We are families first, and summer activities for children with disabilities, chronic health conditions or developmental delays carry many of the same delights and dangers as their mainstream brothers, sisters, cousins and neighbors.
Summer time is a good opportunity to refresh our spirits and spend long lazy days enjoying family life. Sometimes we overschedule our free time and forget that we all need a chance to reconnect with our loved ones, think about our own life plans, and make small changes in the direction our lives slide into during periods of high drama or a crisis.
Children may be desperate for a break from grades, bureaucracy and academic expectations. Parents may feel exhausted from school related activities, even positive ones, as well as late Spring IEP planning, the lack of extended school year programs, schedules full of doctor's appointments, second opinions and third party evaluations, a long winter or cold, soggy Spring.
It's good to ask for help. Our extended families and communities need to know what they can do to keep our children and nuclear families included in vacation plans, and active in traditional events or celebrations.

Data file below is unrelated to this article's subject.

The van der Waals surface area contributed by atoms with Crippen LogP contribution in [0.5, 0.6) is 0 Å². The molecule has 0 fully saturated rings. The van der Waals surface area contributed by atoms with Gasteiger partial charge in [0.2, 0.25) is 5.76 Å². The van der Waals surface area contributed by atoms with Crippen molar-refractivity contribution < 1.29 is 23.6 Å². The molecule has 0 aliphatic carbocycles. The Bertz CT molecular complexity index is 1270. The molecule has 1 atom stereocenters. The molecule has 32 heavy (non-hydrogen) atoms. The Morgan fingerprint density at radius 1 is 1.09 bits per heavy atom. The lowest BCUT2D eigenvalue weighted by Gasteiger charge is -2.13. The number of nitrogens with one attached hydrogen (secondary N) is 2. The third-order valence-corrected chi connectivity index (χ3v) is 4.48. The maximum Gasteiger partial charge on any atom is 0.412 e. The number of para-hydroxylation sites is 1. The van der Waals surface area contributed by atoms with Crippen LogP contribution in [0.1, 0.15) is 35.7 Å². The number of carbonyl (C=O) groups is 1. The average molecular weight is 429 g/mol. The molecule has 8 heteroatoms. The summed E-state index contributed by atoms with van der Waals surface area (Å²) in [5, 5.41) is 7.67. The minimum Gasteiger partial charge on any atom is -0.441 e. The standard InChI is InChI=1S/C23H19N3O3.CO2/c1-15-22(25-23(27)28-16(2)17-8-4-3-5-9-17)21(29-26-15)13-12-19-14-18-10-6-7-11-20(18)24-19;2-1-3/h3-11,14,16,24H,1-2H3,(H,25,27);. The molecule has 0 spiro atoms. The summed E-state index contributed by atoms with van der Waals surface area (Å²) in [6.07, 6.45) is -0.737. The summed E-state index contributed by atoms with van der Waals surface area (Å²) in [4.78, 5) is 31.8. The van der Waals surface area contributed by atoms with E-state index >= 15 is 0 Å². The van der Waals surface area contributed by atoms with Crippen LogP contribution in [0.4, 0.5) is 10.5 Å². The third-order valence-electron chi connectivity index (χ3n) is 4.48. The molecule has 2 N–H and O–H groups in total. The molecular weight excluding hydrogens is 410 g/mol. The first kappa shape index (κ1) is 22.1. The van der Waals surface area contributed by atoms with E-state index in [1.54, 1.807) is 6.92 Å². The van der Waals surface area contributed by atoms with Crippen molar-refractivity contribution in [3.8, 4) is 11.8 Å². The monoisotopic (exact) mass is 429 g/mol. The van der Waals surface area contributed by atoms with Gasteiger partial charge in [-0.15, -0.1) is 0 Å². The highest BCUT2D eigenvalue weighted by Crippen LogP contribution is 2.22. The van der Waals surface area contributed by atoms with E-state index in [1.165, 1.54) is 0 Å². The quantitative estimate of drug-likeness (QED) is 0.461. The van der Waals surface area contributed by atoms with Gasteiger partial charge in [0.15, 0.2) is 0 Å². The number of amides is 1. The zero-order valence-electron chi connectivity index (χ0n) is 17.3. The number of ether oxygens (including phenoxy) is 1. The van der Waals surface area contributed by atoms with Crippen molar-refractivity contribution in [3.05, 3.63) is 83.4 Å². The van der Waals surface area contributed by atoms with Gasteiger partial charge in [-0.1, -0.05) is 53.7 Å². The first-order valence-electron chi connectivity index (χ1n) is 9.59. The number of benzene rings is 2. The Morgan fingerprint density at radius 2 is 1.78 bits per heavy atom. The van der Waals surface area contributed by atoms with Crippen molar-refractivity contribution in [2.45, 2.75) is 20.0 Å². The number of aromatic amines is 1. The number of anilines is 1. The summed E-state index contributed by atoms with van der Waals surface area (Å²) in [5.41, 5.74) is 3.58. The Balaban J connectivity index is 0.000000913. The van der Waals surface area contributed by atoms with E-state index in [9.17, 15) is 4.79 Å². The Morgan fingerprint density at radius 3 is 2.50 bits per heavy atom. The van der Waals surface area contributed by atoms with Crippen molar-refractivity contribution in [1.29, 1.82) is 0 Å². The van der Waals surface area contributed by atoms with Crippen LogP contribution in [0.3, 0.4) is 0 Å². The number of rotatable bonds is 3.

We are all going forward together. Very often, the reflection and forethought in planning for a child with special needs benefits others in the family and community.
Community event planners might need to be reminded that children with special needs are going to participate and enjoy whatever programs are offered. Sometimes even family members cannot guess what simple accommodations would be helpful or required, or what kind of challenges might arise unexpectedly.
Unexpected creativity and consideration given to our children's challenges during summertime may change the way we plan their fall and winter months. Some families find that their children who have been refused extended school year services or programs actually blossom when they are integrated into mainstream community activities or unplanned family life.
Summer time is a great season for experimentation and change. Families who are not able to change routines or travel should not count themselves out of the adventure.
It may lift our spirits to seek out an inexpensive set of dishes, glassware or decorative items that remind us of a vacation destination, or an activity that we once enjoyed, that we could also share with our families.
Some people have hobbies or collections that have become more of a responsibility than a pleasure. Summer is a great time to let go of items that seem valuable but are actually costing more in time, effort or space than they are worth to us or anyone else.
No matter how small we start with an idea, it can grow into something that brings a bit of freshness and fun into our lives. We are role models for happiness to our children. Let's use the summer to show them how it should be done!
Browse at your local bookstore, public library or online retailer for books like The Great Big Book of Children's Games - Cooperative Games for Children, or, The Complete Daily Curriculum for Early Childhood: Over 1200 Easy Activities to Support Multiple Intelligences and Learning Styles